Discretion keeps the practice of virtue between extremes

The daily grind of living is only made more fruitful when we take time to use the gifts of the Holy Spirit.  While not technically not one of the Seven Gifts of the Holy Spirit, Prudence (a cardinal virtue) is perfected by the Spirit’s energy. How often do we move through our day without giving time to self-awareness, reflection on our “I” in action? The lack of a Trinity-diven examination of conscience in one’s  spiritual life is a pitfall many post-moderns fall into. Any person wanting to know more about him or herself needs to spend time, if only 10 minutes a day, in reviewing points of grace and sin in life up to that point of the day while asking for the grace of root-and-branch conversion. For example, it is has been said that a measure of the person today is how he or she uses free time. Discretion is a fruit of the virtue of prudence; ask yourself if you have been sufficiently discrete in your undertakings.

Loyola arms.png

Spiritual infirmities such as tepidity are caused, not only by chills but also by fevers, that is, by excessive zeal. Saint Paul says, let your service be a reasonable service [Rom. 12:1], because he knew the truth of the words of the Psalmist, the king in his might loves justice [99:4], that is, discretion; and what was prefigured in Leviticus, whatsoever sacrifice you offer, you shall season it with salt [2:13]. In the same vein does Saint Bernard speak: the enemy has no more successful ruse for depriving the heart of real charity than to get him to act rashly and not in keeping with spiritual reasonableness. “Nothing in excess,” said the philosopherAnd this principle should be our guide even in a matter pertaining to justice itself, as we read in Ecclesiastes, be not over just [7:16]. If one fails to observe this moderation, he will find that good is turned into evil and virtue into vice. He will also learn that many inconveniences follow which are quite contrary to the purpose of the one who so acts.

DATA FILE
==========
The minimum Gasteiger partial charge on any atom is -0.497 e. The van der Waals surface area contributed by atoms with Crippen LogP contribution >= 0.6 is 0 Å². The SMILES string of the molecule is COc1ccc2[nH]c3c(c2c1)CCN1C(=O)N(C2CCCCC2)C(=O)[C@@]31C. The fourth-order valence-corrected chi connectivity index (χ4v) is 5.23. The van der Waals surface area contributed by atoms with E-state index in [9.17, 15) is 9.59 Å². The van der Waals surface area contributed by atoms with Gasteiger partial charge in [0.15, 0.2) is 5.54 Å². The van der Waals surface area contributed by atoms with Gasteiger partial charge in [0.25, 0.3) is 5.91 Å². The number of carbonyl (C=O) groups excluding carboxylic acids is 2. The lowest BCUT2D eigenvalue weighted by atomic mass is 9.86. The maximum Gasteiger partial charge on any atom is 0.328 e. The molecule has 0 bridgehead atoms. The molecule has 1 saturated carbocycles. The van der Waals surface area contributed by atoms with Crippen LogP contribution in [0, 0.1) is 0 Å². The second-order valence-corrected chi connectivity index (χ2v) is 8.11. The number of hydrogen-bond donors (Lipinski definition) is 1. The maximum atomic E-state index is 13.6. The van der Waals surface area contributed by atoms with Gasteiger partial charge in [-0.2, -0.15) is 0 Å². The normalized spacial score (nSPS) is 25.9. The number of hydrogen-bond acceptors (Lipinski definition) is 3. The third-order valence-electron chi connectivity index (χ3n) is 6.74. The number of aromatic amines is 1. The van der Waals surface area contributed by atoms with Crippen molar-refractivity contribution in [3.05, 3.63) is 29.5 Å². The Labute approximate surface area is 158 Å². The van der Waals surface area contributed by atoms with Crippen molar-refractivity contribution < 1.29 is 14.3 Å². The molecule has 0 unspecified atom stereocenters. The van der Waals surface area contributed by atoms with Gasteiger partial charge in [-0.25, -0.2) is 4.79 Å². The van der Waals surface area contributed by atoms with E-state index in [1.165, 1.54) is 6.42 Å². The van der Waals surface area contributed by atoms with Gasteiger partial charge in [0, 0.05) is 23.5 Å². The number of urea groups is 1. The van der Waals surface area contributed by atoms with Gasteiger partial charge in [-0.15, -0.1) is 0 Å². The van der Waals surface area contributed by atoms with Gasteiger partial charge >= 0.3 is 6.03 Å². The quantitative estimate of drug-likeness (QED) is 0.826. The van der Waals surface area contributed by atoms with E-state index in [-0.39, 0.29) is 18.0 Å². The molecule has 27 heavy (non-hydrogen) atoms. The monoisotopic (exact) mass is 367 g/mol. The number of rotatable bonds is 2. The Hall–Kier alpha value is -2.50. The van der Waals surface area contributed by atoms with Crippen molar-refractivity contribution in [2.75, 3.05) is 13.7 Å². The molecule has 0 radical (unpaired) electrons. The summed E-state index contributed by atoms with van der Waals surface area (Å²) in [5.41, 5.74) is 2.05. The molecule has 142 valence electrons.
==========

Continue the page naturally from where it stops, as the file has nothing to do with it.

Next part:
The first is that God is not really served in the long run, as the horse worn out in the first days does not as a rule finish the journey, and thus it happens that someone must be found to care for it.

Second, gains that are made through such excessive eagerness do not usually endure, as Scripture says, wealth gathered in haste will dwindle [Prov. 13:11]. Not only dwindle, but it may be the cause of a fall: and he that is hasty with his feet shall stumble [Prov. 19:2]; and if he stumbles, the further he falls, the greater the danger for he will not stop until he has reached the bottom of the ladder.

Third, there is the danger of being careless in overloading the vessel. There is danger, of course, in sailing it empty, as it can then be tossed about on the waves of temptation; but there is also danger of so overloading it that it sinks.